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People v. Godoy GR. 115908-09, December 6, 1995 Facts: Danny Godoy is a teacher of Palawan National School.

He was accused before the RTC and was subsequently convicted for the separate crimes of Rape and Kidnapping with Serious Illegal Detention. The case was a product of an alleged several and repeated assaults committed against the virtue of Godoy’s student, Mia Taha, a girl 17 years of age. During the time that Danny Godoy was detained, that is, prior to the commencement of the criminal case against him, the mother of Danny went to Mia and her parents to settle the case. All of them settled before the office of the prosecutor where, upon payment, Mia executed an affidavit of desistance. DANNY WAS NOT AWARE OF SUCH SETTLEMENT. Nonetheless the case persisted and Godoy was meted out the penalty of death. The case went to the Supreme Court by Automatic Review. Issue: What is the effect of settlement in the Criminal Case? Held: Danny Godoy was absolved and was acquitted. This is because he has successfully casted doubt as to the guilt imputed against him. His “sweet heart theory” was given course because it was more consonant with the ordinary human behaviour from the events that transcribed. On the contrary, Mia Taha’s version of the story is marred with substantial inconsistencies which run contrary to her assertions. As to the settlement, the court ruled that: “In criminal cases, an offer of compromise is generally admissible as evidence against the party making it. No compromise whatever may be entered into as regards the penal action. It has long been held, however, that in such cases the accused is permitted to show that the offer was not made under a consciousness of guilt, but merely to avoid the inconvenience of imprisonment or for some other reason which would justify a claim by the accused that the offer to compromise was not in truth an admission of his guilt or an attempt to avoid the legal consequences which would ordinarily ensue therefrom.” “. . . appellant did not know, not until the trial proper, that his mother actually paid P30,000.00 for the settlement of these cases. Complainant's own mother, Helen Taha, testified that present during the negotiations were herself, her husband, Mia, and appellant's mother. Appellant himself was never present in any of said meetings. It has been held that where the accused was not present at the time the offer for monetary consideration was made, such offer of compromise would not save the day for the prosecution. In another case, this Court ruled that no implied admission can be drawn from the efforts to arrive at a settlement outside the court, where the accused did not take part in any of the negotiations and the effort to settle the case was in accordance with the established tribal customs, that is, Muslim practices and traditions, in an effort to prevent further deterioration of the relations between the parties.”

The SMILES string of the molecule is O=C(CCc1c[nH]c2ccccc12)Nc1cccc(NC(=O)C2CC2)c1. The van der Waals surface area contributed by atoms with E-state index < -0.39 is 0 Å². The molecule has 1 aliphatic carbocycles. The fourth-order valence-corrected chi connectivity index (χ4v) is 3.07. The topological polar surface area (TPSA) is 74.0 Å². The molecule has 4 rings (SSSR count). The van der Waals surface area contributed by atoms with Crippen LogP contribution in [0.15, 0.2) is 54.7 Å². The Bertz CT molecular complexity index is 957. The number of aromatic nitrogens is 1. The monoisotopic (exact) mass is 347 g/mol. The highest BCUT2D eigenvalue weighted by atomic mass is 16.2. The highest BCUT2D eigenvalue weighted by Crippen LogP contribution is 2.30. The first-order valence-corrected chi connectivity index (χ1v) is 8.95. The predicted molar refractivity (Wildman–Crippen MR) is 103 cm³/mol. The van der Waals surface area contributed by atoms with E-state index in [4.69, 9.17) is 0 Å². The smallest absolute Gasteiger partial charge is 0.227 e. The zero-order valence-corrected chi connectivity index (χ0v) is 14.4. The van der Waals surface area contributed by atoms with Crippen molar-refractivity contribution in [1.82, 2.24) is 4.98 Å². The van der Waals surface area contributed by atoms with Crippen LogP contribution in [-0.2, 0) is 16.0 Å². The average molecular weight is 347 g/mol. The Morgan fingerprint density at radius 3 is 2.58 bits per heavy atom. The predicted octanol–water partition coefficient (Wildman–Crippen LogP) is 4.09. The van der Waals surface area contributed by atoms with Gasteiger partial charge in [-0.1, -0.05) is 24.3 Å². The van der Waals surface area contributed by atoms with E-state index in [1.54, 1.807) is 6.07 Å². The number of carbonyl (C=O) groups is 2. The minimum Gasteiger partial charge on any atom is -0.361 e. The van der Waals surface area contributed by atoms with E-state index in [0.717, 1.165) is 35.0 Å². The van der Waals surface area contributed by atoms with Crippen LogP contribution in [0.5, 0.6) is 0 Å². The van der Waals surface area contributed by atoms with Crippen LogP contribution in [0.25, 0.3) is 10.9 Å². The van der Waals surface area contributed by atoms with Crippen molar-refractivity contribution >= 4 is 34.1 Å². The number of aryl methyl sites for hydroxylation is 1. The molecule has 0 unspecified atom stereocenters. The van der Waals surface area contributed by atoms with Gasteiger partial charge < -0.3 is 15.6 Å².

Anderson v. United States 417 U.S. 211 June 3, 1974 Facts: For having conspired to cast fictitious votes for federal, state, and local candidates in a West Virginia primary election, petitioners were convicted of violating 18 U.S.C. 241, which makes it unlawful to conspire to injure any citizen in the free exercise or enjoyment of any right or privilege secured by the Constitution or laws of the United States. At the trial, over petitioners' objections, certain statements made by two of the petitioners at a local election contest hearing held after the election results had been certified on May 27, 1970, were admitted in evidence against all the petitioners to prove that the two petitioners making the statements had perjured themselves at the election contest hearing. On appeal, the petitioners contended for the first time that 241 was limited to conspiracies to cast false votes in federal elections, and that accordingly the conspiracy charged in their case, as far as federal jurisdiction was concerned, ended on May 27, so that subsequent out-of-court statements could not have furthered any 241 conspiracy and hence should not have been admitted in evidence. The Court of Appeals rejected these contentions, and affirmed the convictions. Issue: Whether or not the statements of his co-conspirators are admissible as evidence against him. Held: The out-of-court statements were admissible under basic principles of the law of evidence and conspiracy, regardless of whether or not 241 encompasses conspiracies to cast fraudulent votes in state and local elections. The statements were not hearsay, since they were not offered in evidence to prove the truth of the matter asserted; hence their admissibility was governed by the rule that acts of one alleged conspirator can be admitted into evidence against the other conspirators, if relevant to prove the existence of the conspiracy, even though they may have occurred after the conspiracy ended.